European diplomats on Thursday tried to pay a solidarity visit to a West Bank village under threat of demolition by Israel but police barred them from reaching a school there.
Diplomats from Belgium, Finland, France, Ireland, Italy, Spain, Switzerland and the European Union sought to visit the school in the Bedouin village of Khan al-Ahmar which is funded by several European countries, but they were turned back at the village entrance.
Police at the scene said the area had been declared a closed military zone.
"We were briefed by local leaders but refused access by security forces to the school," the Irish representative office to the West Bank wrote on its official Twitter feed.
"We wanted to show our solidarity with this village which is threatened with destruction, for humanitarian reasons and because it is a major issue of international law," the Consul General of France in Jerusalem, Pierre Cochard, told journalists at the scene.
He said that demolishing the village of 173 residents, east of Jerusalem in the Israeli-occupied West Bank, would be a violation of the Geneva convention laying out the obligations of an occupier toward those under its control.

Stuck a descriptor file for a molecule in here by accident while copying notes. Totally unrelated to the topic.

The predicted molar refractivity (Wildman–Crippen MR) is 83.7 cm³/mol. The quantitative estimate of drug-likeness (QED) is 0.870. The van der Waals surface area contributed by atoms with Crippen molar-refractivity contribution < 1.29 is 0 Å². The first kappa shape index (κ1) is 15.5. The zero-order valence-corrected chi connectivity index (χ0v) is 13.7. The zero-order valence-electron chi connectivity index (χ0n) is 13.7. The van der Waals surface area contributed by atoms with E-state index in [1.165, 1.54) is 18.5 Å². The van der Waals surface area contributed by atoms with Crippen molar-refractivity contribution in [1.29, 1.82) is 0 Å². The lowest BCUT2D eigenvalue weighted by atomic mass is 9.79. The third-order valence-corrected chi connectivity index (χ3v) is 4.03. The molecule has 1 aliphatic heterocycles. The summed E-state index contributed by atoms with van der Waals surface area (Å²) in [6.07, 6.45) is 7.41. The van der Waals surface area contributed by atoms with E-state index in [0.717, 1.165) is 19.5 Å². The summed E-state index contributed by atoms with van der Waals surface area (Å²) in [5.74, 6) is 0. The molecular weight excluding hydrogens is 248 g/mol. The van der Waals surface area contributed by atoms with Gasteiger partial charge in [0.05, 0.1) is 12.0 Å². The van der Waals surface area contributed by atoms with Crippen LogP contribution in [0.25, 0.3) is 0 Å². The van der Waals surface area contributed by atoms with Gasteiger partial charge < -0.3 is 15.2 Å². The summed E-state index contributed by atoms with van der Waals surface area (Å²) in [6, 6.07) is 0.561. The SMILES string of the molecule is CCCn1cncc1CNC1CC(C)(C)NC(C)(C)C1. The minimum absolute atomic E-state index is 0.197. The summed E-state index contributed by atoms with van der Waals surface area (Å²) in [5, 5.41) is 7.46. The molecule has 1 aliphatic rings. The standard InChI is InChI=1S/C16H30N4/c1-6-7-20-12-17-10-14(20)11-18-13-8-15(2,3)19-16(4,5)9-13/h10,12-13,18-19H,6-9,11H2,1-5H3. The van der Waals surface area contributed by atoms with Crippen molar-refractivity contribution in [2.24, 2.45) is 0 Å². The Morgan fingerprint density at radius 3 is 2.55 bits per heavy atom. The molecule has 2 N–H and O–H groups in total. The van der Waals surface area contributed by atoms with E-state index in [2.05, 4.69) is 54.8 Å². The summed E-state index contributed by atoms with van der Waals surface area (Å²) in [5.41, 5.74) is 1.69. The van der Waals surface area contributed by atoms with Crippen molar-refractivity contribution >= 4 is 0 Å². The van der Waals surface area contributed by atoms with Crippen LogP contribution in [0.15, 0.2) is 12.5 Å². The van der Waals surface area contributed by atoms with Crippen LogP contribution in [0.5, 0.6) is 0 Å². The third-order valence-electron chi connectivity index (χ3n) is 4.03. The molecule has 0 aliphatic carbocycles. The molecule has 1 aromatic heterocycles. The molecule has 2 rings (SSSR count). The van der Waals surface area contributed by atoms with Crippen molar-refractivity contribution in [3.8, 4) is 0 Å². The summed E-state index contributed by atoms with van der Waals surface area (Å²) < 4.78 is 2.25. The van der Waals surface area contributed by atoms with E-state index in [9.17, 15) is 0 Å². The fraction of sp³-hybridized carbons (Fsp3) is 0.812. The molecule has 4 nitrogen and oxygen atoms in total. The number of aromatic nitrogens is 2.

It would also significantly complicate the search for a two-state solution to the Israeli-Palestinian conflict, he added.
Israeli authorities say the village and its school were built illegally, and in May the Supreme Court rejected a final appeal against its demolition.
Activists say the villagers had little alternative but to build without Israeli construction permits, as the documents are almost never issued to Palestinians for building in parts of the West Bank, such as Khan al-Ahmar, where Israel has full control over civilian affairs.
The army said on Thursday that following the court ruling the process of enforcing eviction and demolition orders was under way, but did not say when the buildings would be razed.
"The organisations responsible for the matter, including security forces, have begun preparing for the execution of demolition warrants that were issued against illegal buildings in Khan al-Ahmar," it said in an English-language statement
"Accordingly, the preparation of the routes necessary to enforce the warrants has begun, as well as infrastructure works in an alternative area for the residents who will be evacuated."
Activists expect the demolition to happen within the next few days.
Scuffles broke out Wednesday as a bulldozer went to work levelling ground next to the village in what residents believed was preparation for an imminent eviction operation.
Protesters, including some waving Palestinian flags, tried to block the bulldozer and tussled with police. Some climbed onto the machine in protest.
The village is made up mainly of makeshift structures of tin and wood, as is traditionally the case with Bedouin villages.
Dozens of journalists and activists stood at the edge of the village on Thursday.
"What the Israeli authorities are doing is a population transfer contrary to the Rome and Geneva conventions," Palestinian lawyer Munji Abdallah, 50, told AFP.
Khan al-Ahmar is located near several major Israeli settlements and close to a highway leading to the Dead Sea.
Activists are concerned that continued Israeli settlement construction in the area could effectively divide the West Bank in two.